Dark Green Religion

Dark Green Religion December 4, 2010

Dark Green Religion is a study of the relatively new religious trend toward viewing the Earth as sacred and acting accordingly. It’s written by Bron Taylor, Professor of Religion and Nature at the University of Florida. I highly recommend it for those interested contemporary nature religions and their origins.

Taylor begins with a cursory definition of religion, but he sees little value in arguing about where to draw lines between religion, parareligion, and religious behavior by those who don’t consider themselves religious. He coined the term “dark green religion” and defines it as one where nature is sacred, has intrinsic value, and is therefore due reverent care. He does this to draw a distinction between those who care for the Earth because it has value of its own and those who do so out of a sense of religious obligation like stewardship.

Dark green religion is practiced in both spiritual (supernatural) and naturalist (non-supernatural) forms.

While dark green religion has its oldest roots in the beliefs and practices of indigenous peoples, Taylor begins his historical narrative with the colonization of North America by Europeans. Both the land and the native people were far more “savage” than in Europe, striking the early settlers with fear – as well with as a sense of wonder and awe, that most ancient religious impulse. It began to be expressed in the 19th century with the writings of Ralph Waldo Emerson, Henry David Thoreau, John Muir, and John Burroughs.

Taylor includes this quote from Burroughs: “The forms and creeds of religion change, but the sentiment of religion – the wonder and reverence and love we feel in the presence of the inscrutable universe – persists… If we do not go to church so much as did our fathers, we go to the woods much more, and are much more inclined to make a temple of them than they were.”

In Thoreau, Taylor finds “themes that would become common in dark green religion,” including a life that is undomesticated and free, finding wisdom in nature, connecting laws of nature to justice, an ecocentric moral philosophy, and the interconnectedness of nature and a loyalty to it.

Amidst all the history and philosophy one overriding theme emerges, which to me is still best expressed in the speech attributed to Chief Seattle and quoted in this book:

We know the sap which courses through the trees as we know the blood that courses through our veins. We are part of the earth and it is part of us. The perfumed flowers are our sisters. The bear, the deer, the great eagle, these are our brothers. The rocky crests, the dew in the meadow, the body heat of the pony, and man all belong to the same family.

Given the environmental crises of climate change and unsustainable human population growth, Taylor wonders if dark green religion can become a civic religion for our times. The foundation is in place – he points to green themes in arts and entertainment and to increased environmental consciousness in individuals and even in corporations (I’ve worked for medium to large corporations my entire career – not all of them are soul-sucking bastions of evil). Such a civic religion would “underpin the social norms and behaviors of restraint that are necessary to achieve a sustainable society … providing a system of meaning that can span generations and foster a sense of transgenerational communal identity.” It is clearly possible, but Taylor does not speculate on its probability.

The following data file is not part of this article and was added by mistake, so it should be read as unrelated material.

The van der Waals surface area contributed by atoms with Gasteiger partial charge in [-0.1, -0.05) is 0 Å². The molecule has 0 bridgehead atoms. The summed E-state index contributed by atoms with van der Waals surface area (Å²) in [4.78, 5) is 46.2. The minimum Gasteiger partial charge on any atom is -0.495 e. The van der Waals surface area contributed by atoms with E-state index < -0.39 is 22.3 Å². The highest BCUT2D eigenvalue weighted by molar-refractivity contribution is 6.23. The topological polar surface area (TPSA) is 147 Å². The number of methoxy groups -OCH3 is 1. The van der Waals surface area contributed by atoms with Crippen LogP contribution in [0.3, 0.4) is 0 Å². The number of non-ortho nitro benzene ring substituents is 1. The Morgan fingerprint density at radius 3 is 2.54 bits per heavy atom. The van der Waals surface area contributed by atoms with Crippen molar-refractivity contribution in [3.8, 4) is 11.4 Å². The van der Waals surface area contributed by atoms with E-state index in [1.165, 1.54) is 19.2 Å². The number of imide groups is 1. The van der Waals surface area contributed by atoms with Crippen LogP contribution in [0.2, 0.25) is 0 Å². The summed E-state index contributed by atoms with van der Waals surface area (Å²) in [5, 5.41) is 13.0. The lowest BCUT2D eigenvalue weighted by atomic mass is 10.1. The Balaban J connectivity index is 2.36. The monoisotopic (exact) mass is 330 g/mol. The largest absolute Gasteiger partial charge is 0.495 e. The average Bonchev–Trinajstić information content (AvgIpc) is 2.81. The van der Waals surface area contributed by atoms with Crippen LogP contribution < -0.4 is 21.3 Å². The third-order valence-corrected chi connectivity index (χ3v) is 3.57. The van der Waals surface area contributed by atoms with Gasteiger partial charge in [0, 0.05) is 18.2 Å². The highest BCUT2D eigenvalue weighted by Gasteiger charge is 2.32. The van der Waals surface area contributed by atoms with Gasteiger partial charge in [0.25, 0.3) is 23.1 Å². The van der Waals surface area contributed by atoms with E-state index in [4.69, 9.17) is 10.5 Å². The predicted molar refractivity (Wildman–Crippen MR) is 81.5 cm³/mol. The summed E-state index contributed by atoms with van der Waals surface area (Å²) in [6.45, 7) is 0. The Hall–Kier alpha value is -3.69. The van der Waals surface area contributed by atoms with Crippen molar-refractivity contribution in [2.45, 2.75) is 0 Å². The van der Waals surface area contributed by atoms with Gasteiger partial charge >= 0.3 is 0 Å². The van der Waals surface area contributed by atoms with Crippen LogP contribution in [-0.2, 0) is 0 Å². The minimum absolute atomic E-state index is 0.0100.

Taylor chose the term “dark” intentionally. Part of this was to emphasize the “deep green” feelings and commitment many have toward Nature. But another part was to acknowledge the shadow side of this trend – those whose love of Nature causes them to act in radical ways (frequently called “environmental extremists” by the politically conservative media) and those who are frightened by its philosophical differences with orthodox Western monotheism.

He thinks the risks are relatively low. While every religion has unbalanced extremists, “the main themes of dark green religion – which include the idea that all living things have intrinsic value – do not easily lend themselves to indifference to human suffering, let alone to virulent streams of religious, ethnic, or territory-based hatred.”

And while “most traditional religions could become green” – something already happening in many churches – Taylor concludes that orthodox theologies, doctrines, creeds and communities are “unlikely to wither away.”

Personally, I don’t care if you behave responsibly and sustainably because you believe the Earth is God’s creation or because you believe the Earth is the body of the Goddess or because you believe this is the only planet we’ve got so we have to take care of it. I just want you to behave responsibly and sustainably.

Taylor ends the books with his personal coda. He says:

Even though I am a naturalist, in the absence of any compelling explanation for the universe as a whole or the life that is in and around me on this little blue planet, I can think of no better term than ‘miracle’ to describe all I perceive. Even the bizarre fact that I am here to perceive it, reflect on it, and share my musing strikes me as nothing less than miraculous … What I have been long looking for is a sensible religion, one that is rationally defensible as well as socially powerful enough to save us from our least-sensible selves.

He concludes, very simply and very humbly, that “dark green religion is a reasonable candidate.”

And I agree.

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